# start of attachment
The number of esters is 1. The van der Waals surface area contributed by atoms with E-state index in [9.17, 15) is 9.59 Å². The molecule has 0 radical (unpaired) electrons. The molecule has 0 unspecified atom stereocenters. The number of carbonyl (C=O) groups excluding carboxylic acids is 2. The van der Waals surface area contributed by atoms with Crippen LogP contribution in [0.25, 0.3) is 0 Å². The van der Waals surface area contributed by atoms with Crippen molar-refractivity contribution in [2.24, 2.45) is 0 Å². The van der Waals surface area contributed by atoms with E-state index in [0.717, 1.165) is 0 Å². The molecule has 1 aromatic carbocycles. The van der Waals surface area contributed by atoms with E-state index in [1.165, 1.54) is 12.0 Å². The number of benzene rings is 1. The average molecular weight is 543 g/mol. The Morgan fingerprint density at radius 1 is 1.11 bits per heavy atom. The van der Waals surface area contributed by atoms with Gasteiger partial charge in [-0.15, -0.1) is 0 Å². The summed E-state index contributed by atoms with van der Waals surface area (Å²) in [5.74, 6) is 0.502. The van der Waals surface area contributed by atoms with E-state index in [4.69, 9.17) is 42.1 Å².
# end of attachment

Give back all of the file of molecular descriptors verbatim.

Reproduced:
The number of esters is 1. The van der Waals surface area contributed by atoms with E-state index in [9.17, 15) is 9.59 Å². The molecule has 0 radical (unpaired) electrons. The molecule has 0 unspecified atom stereocenters. The number of carbonyl (C=O) groups excluding carboxylic acids is 2. The van der Waals surface area contributed by atoms with Crippen LogP contribution in [0.25, 0.3) is 0 Å². The van der Waals surface area contributed by atoms with Crippen molar-refractivity contribution in [2.24, 2.45) is 0 Å². The van der Waals surface area contributed by atoms with E-state index in [0.717, 1.165) is 0 Å². The molecule has 1 aromatic carbocycles. The van der Waals surface area contributed by atoms with E-state index in [1.165, 1.54) is 12.0 Å². The number of benzene rings is 1. The average molecular weight is 543 g/mol. The Morgan fingerprint density at radius 1 is 1.11 bits per heavy atom. The van der Waals surface area contributed by atoms with Gasteiger partial charge in [-0.15, -0.1) is 0 Å². The summed E-state index contributed by atoms with van der Waals surface area (Å²) in [5.74, 6) is 0.502. The van der Waals surface area contributed by atoms with E-state index in [4.69, 9.17) is 42.1 Å².